The esports juggernaut shows no signs of slowing down as this flourishing sector is poised to smash through the $1 billion barrier this year. Games like CS:GO, Dota 2, League of Legends and Overwatch have enjoyed a tremendous boost as a result of the phenomenon that is competitive gaming.

It has turned gamers into multimillionaires and attracted all manner of commercial tie-ups, so developers are desperate to break into the esports scene. Yet not all games are suitable and MMO titles in particular must overcome several obstacles if they are to crack this potentially lucrative market.

The most successful games in the esports arena are multiplayer online battle arena titles like LoL and Dota 2. First person shooters like CS:GO and Call of Duty are thriving too, with teams like Astralis becoming rich and famous as a result of their successes over the past year. Now Fortnite, which became the most popular game in the world in 2018, is bidding to muscle in. The battle royale game’s developer, Epic Games, has stumped up a $100 million war chest to ensure that it overtakes Dota 2 to become the richest esport in the world. Yet it is problematic for esports fans to follow, as they require the camera to follow a number of perspectives, and this is one of many hurdles Fortnite and PUBG must overcome if they are to succeed.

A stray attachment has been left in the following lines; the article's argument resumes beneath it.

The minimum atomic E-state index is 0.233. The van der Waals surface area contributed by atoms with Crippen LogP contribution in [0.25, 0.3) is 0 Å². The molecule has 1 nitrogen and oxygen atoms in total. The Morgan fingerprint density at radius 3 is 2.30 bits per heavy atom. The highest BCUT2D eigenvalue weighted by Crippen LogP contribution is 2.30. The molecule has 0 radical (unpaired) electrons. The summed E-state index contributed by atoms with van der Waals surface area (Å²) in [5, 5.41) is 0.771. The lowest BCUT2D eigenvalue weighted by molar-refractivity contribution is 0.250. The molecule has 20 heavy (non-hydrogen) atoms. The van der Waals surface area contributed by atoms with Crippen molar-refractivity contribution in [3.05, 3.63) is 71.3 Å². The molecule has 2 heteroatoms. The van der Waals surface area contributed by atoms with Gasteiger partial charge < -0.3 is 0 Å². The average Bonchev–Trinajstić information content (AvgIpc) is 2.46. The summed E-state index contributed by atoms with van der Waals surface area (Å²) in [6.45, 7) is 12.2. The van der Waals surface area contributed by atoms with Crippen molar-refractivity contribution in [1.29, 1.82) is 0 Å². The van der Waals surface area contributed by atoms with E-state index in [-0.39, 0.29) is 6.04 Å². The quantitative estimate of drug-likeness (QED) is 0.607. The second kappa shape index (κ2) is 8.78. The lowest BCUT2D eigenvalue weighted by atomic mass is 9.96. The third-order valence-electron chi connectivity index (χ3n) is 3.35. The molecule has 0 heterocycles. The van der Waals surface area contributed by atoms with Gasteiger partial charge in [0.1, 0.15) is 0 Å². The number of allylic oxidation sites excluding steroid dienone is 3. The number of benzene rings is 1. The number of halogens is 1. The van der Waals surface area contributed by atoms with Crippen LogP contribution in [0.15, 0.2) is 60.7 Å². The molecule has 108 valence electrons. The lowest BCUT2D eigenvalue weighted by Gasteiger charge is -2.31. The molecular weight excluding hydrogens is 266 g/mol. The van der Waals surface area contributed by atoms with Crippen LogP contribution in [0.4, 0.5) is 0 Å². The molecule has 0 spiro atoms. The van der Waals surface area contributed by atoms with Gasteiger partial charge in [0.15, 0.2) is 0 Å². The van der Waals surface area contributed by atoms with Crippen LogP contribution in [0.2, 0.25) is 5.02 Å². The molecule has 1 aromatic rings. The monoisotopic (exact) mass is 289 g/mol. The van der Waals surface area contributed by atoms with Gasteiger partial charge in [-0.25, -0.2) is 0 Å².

This brings us on to MMO games – massive multiplayer online games – a prominent genre that has been almost entirely skipped by the esports craze. These games sit at the opposite end of the spectrum to Fortnite, as they are large, complex and time-consuming, but they face many similar challenges in trying to crack esports. When a large number of players are taking part simultaneously over Internet connection, as is the case with MMOs, it can be difficult to turn it into a spectator sport.

You cannot have competitive gaming without fans and they need something clear, compelling, exciting and easy to follow if they are to be captivated. They fuel the craze by streaming big tournaments, hero worshiping the stars and even wagering on the outcomes at sites like It is challenging for the camera to follow the action in MMO games, and this is problematic. The biggest genre within MMO games is MMORPGs, role playing games. The joy of playing these games is largely derived from exploring a huge world and gathering loot and experience points along the way in order to enhance your chances of success. In esports, this is problematic as it damages the competitive aspect. To succeed at CS:GO and Dota 2 you need greater skill and strategy than your opponents, not simply a more powerful weapon.

This is a huge roadblock that Fortnite has faced as it struggles to win over sceptical fans. Esports require competitive balance to maintain integrity, and when developer Epic Games launched the Infinity Blade weapon it blew all notions of competition out of the water. It had to pull the weapon, delivering an embarrassing apology as it admitted, “we messed up”. The Infinity Blade gave the player wielding it an outrageous advantage, as it carried 200 health, 200 shield, the ability to jump huge distances and to dish out 75 damage with every single blow. It caused chaos at a flagship $1 million tournament and massively dented Epic Games’ credibility. It has since toyed with innovations like the Boom Box, which have also been slated for ruining competitive balance.